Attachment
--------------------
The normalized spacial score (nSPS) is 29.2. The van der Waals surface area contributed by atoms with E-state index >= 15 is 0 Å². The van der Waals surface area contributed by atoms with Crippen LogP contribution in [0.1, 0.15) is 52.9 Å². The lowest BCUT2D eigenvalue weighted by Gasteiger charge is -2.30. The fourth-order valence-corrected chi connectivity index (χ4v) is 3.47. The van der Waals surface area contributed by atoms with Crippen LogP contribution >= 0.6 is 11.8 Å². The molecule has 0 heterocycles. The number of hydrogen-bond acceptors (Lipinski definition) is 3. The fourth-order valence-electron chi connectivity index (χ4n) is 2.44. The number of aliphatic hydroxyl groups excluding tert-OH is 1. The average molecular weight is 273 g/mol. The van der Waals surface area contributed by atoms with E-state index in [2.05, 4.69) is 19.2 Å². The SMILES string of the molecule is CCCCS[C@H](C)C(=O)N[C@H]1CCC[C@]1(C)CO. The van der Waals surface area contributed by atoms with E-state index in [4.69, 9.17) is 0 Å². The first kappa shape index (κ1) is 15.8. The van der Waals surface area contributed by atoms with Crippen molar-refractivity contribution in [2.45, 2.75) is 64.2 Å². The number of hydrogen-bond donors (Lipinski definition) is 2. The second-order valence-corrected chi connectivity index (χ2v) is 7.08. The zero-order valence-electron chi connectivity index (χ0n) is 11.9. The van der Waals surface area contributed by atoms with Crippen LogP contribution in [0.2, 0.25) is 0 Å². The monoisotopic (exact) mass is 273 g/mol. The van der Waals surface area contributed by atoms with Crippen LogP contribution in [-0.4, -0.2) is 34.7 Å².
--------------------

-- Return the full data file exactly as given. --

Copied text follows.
The normalized spacial score (nSPS) is 29.2. The van der Waals surface area contributed by atoms with E-state index >= 15 is 0 Å². The van der Waals surface area contributed by atoms with Crippen LogP contribution in [0.1, 0.15) is 52.9 Å². The lowest BCUT2D eigenvalue weighted by Gasteiger charge is -2.30. The fourth-order valence-corrected chi connectivity index (χ4v) is 3.47. The van der Waals surface area contributed by atoms with Crippen LogP contribution >= 0.6 is 11.8 Å². The molecule has 0 heterocycles. The number of hydrogen-bond acceptors (Lipinski definition) is 3. The fourth-order valence-electron chi connectivity index (χ4n) is 2.44. The number of aliphatic hydroxyl groups excluding tert-OH is 1. The average molecular weight is 273 g/mol. The van der Waals surface area contributed by atoms with E-state index in [2.05, 4.69) is 19.2 Å². The SMILES string of the molecule is CCCCS[C@H](C)C(=O)N[C@H]1CCC[C@]1(C)CO. The van der Waals surface area contributed by atoms with E-state index in [4.69, 9.17) is 0 Å². The first kappa shape index (κ1) is 15.8. The van der Waals surface area contributed by atoms with Crippen molar-refractivity contribution in [2.45, 2.75) is 64.2 Å². The number of hydrogen-bond donors (Lipinski definition) is 2. The second-order valence-corrected chi connectivity index (χ2v) is 7.08. The zero-order valence-electron chi connectivity index (χ0n) is 11.9. The van der Waals surface area contributed by atoms with Crippen LogP contribution in [0.2, 0.25) is 0 Å². The monoisotopic (exact) mass is 273 g/mol. The van der Waals surface area contributed by atoms with Crippen LogP contribution in [-0.4, -0.2) is 34.7 Å².